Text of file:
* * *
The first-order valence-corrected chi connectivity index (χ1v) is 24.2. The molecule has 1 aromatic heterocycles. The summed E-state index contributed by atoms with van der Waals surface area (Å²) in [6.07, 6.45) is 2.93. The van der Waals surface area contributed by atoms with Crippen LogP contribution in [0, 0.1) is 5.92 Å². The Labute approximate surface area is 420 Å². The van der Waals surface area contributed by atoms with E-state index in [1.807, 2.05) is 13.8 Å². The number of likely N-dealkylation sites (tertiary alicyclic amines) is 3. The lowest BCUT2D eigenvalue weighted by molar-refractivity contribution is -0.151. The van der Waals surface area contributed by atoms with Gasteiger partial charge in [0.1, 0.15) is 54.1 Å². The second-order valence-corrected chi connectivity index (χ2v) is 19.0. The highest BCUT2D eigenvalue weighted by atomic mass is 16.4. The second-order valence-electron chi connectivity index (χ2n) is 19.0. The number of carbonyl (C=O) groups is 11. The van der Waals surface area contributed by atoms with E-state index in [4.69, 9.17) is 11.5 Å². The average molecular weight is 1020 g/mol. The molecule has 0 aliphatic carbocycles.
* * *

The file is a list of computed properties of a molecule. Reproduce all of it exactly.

The first-order valence-corrected chi connectivity index (χ1v) is 24.2. The molecule has 1 aromatic heterocycles. The summed E-state index contributed by atoms with van der Waals surface area (Å²) in [6.07, 6.45) is 2.93. The van der Waals surface area contributed by atoms with Crippen LogP contribution in [0, 0.1) is 5.92 Å². The Labute approximate surface area is 420 Å². The van der Waals surface area contributed by atoms with E-state index in [1.807, 2.05) is 13.8 Å². The number of likely N-dealkylation sites (tertiary alicyclic amines) is 3. The lowest BCUT2D eigenvalue weighted by molar-refractivity contribution is -0.151. The van der Waals surface area contributed by atoms with Gasteiger partial charge in [0.1, 0.15) is 54.1 Å². The second-order valence-corrected chi connectivity index (χ2v) is 19.0. The highest BCUT2D eigenvalue weighted by atomic mass is 16.4. The second-order valence-electron chi connectivity index (χ2n) is 19.0. The number of carbonyl (C=O) groups is 11. The van der Waals surface area contributed by atoms with E-state index in [4.69, 9.17) is 11.5 Å². The average molecular weight is 1020 g/mol. The molecule has 0 aliphatic carbocycles.